The region’s freshly formed police district is set to have its hands full, as it faces crime trends on par with metropolitan areas.
As of Sunday morning, the Wagga Local Area Command was absolved, merging with parts of the old Cootamundra LAC and Albury.
Now referred to as the Riverina Police District, the region has been divided into four sectors: Temora, Tumut, Cootamundra and Wagga.
It comes after NSW police commissioner Mick Fuller last year announced the roll-out of a controversial re-engineering program, resulting in 34 Local Area Commands being replaced by 26 “police districts”.
District Commander – formerly Wagga Superintendent – Bob Noble said he was looking forward to a number of positive changes across the region, with the appointment of additional officers, and four “officers in charge” of policing at each sector, a rural crime prevention team, an additional domestic violence liaison and a region enforcement squad.
But the additional resources have been provided for a reason, with the region’s district earmarked to be the third busiest in the state.
Commander Noble said the volume of crime experienced across the Riverina was only behind Lake Illawarra and Wollongong, due to the region’s policing being spread across 20 stations.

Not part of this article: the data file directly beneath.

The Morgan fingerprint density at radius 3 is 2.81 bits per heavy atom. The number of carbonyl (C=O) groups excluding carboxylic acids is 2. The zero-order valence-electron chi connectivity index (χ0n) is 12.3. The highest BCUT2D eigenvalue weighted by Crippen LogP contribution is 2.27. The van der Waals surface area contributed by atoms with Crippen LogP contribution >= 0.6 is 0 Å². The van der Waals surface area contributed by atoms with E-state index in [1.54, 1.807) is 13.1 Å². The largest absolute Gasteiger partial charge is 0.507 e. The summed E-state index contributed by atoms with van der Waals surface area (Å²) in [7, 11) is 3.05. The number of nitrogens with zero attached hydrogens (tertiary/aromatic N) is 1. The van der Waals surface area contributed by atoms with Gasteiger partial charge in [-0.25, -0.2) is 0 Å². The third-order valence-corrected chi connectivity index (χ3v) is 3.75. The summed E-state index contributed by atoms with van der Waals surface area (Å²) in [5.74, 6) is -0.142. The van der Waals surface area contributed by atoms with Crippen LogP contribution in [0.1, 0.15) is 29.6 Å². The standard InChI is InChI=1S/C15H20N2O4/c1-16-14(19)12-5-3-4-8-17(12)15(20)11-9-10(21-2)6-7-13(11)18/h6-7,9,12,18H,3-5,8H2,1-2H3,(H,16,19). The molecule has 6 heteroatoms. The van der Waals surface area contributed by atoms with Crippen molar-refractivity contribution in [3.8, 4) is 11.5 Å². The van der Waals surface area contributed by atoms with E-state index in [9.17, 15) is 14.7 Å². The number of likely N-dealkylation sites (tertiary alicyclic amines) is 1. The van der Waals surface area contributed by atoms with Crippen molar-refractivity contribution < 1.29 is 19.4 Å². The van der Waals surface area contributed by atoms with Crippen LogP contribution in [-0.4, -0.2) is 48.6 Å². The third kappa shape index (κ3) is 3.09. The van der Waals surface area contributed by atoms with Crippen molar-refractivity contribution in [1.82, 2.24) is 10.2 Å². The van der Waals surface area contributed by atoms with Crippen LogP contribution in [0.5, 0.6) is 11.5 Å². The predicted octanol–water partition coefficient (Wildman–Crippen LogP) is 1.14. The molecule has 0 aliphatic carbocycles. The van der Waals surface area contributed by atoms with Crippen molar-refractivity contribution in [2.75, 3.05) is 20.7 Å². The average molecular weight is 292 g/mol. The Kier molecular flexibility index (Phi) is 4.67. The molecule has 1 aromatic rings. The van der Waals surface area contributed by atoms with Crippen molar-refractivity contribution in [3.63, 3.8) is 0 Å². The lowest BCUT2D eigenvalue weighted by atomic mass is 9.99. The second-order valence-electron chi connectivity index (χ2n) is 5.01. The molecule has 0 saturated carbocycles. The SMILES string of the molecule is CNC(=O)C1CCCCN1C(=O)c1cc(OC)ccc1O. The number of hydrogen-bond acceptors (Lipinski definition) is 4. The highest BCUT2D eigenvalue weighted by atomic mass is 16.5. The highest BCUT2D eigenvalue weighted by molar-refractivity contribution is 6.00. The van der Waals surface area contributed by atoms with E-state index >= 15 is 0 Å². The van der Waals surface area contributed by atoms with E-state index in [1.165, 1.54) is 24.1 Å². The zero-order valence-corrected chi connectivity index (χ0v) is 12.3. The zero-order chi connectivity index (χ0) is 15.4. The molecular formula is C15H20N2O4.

“The Riverina and Wagga have always been a focal point for policing, with a large population centre,” Commander Noble said. “There has always been a lot of activity going on here.”
His words a follow data from the Bureau of Crime Statistics and Research, revealing a whopping 1300 break and enter offences across the former Murrumbidgee district between October 2016 and September 2017.
In addition, more than 1200 theft from a motor vehicle offences, close to 350 car thefts, almost 900 assaults, 4 murders, and more than 2000 incidences involving malicious damage to property were reported across the year.
Commander Noble said tackling the ever-present crime surge was “an immense challenge”, but on a positive note, he said police had, and would continue to, “punch above (their) weight in regards to pro-activity and crime prevention”.
“The rate of crime here is substantial,” he said. “It is something I concern myself with.”
But Commander Noble said he was certain the policing model change would produce positive outcomes across the Riverina, with officers addressing crime-related concerns that were relevant to each sector.
“I think new structure will sharpen our focus to local issues and help us get on top of them,” he said.
“I’m very fixed on getting outcomes that are consistent with local needs … people want to see police in uniform.”